by John Thompson
On a recent family summer holiday in Acharavi in northern Corfu we took great delight in observing wild Testudo hermanni in their natural environment. We enjoy walking and looking up to the hills from Acharavi town. It wasnít long before we discovered tracks leading off the main street up to the hill farms and olive groves, olives being the second largest industry in Corfu after tourism.
Much of the land on the hillsides is devoted to the growing of olives by many generations and some of the trees are extremely old. The best of the flora and fauna however is found by the tracts of land sandwiched between two larger areas of primary forest. Here one can find mature Mediterranean oaks and a variety of plant life not dissimilar to a primary forest in Britain.
I stumbled over the first tortoise quite by accident as I was trying to get a closer look at some large emerald green beetles flying high up in a fig tree feeding on the ripe fruit. On looking down to examine the thistle thorns that had irritated my leg I saw within inches of my left foot a beautifully camouflaged juvenile tortoise about the size of a fig. Thankful that I had not trodden on it I counted two distinct growth rings on its shell and after identifying it as Testudo hermanni put it back and made a careful retreat.
After that first exciting find we deliberately set off in search of tortoises. It wasnít easy, and we found the best way was to stop and listen in likely territory.
The next encounter came about from hearing the high-pitched squeaks of a mating male in thick undergrowth. Sure enough on further investigation, and further irritation to the legs from the thick brambles, there was a large female being embraced by a passionate male half her size. Unlike the clear markings of the young juvenile these two had hardly any markings at all, no visible growth rings and their light-coloured shells were pitted and cracked, giving a first impression of great age. On closer inspection my guess is that they had been fire-damaged and further clues to this theory were a number of blackened dead trees in the vicinity which had obviously been the victims of a fire some years earlier. On the positive side these two tortoises appeared otherwise in good health and able to breed new generations.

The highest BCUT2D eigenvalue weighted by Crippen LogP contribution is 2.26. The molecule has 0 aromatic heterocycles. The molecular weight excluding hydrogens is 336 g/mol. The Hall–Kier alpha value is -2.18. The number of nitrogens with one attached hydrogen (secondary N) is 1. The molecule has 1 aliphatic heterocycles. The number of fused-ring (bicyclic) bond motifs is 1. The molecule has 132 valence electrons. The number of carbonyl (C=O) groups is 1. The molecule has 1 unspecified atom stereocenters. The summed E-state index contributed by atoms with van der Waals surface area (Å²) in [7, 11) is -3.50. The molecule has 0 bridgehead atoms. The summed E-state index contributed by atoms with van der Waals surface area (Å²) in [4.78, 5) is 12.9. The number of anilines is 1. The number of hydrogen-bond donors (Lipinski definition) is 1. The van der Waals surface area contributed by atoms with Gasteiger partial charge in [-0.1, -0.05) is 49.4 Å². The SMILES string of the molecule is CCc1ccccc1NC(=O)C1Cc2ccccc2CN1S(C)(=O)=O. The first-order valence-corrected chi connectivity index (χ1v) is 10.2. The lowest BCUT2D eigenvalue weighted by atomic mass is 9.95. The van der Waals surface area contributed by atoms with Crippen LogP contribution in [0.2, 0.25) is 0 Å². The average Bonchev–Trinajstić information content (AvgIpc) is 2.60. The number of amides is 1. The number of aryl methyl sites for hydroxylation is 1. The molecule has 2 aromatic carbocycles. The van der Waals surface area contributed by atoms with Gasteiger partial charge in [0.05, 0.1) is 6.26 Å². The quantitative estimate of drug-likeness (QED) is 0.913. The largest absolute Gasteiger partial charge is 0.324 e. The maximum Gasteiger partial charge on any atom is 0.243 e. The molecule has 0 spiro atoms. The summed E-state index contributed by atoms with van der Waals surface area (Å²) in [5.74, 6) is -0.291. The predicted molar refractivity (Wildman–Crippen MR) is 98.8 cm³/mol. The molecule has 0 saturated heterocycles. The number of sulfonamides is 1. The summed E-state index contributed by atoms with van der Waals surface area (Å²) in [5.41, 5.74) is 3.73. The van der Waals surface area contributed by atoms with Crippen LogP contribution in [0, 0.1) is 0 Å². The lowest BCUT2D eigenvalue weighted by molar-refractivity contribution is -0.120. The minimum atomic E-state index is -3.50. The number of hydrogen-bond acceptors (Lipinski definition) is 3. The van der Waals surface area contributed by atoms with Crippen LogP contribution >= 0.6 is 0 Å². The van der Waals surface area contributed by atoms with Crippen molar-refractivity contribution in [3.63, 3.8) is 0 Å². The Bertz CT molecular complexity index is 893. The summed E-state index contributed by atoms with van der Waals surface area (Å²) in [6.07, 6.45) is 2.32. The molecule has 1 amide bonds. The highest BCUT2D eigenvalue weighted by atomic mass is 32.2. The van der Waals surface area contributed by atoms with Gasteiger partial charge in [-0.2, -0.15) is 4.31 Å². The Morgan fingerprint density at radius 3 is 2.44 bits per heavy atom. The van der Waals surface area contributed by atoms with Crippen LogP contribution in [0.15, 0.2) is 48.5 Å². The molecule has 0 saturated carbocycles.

For the duration of the two-week holiday we went out tortoise hunting on a daily basis but it was only when we discovered an area that we aptly named 'Tortoise Wood' that we could guarantee success in finding our quarry. Tortoise Wood is a two-acre patch of typical primary Mediterranean forest with a floor of grasses, brambles and dry leaves. Sitting quietly here in the broken shade of this wood was a wonderful experience, away from the hurly burly activities of the tourists. There was lots to see: lizards, butterflies, birds, the occasional snake, a wide variety of insects (my favourite being the large emerald green beetles) and of course - the tortoises.
Against the background chorus of whirring cicadas and bird song we became experts at distinguishing between the distant breeze-blown rustle of dead leaves and that of a tortoise on the move. Once the general direction was identified, creeping quietly closer would usually result in a visual fix of moving vegetation and finally the tortoise itself. I became obsessed and spend many hours in Tortoise Wood.
Within this area alone during our holiday we found five males and two females and I frequently found the same tortoises on different days, but it was always just as exciting. On one thrilling occasion in the wood I was awoken from a hot mid-day siesta by what sounded like a cat-sized animal making a considerable noise by thrashing around in the undergrowth about twenty yards from me. A visual contact proved me wrong. There were three tortoises together, two males frantically pursuing a female about twice their size and judging by her efforts to escape she wasnít interested. These specimens were a picture of health and undamaged by fire.
I suspect we found more males than females because they are distinctly more active in defending a territory or seeking out a mate; neither did we find another juvenile and I think we were lucky to have seen what we did. If a tortoise isnít on the move or making some kind of noise itís incredibly hard to find.
Now weíre back home in England the memories of watching these fascinating creatures in the wild will keep me going for the winter months until the next trip. My own two tortoises are safely hibernating in the garage in their special boxes and in spite of the poor summer they had put on more than the average amount of weight.
My advice to anyone intending to embark on a similar experience is to use insect repellant to discourage hungry horseflies and wear good walking shoes and long trousers to protect the legs from brambles, burrs and thistles. I was scratching prickles from my legs weeks after this unforgettable holiday but it was well worth it!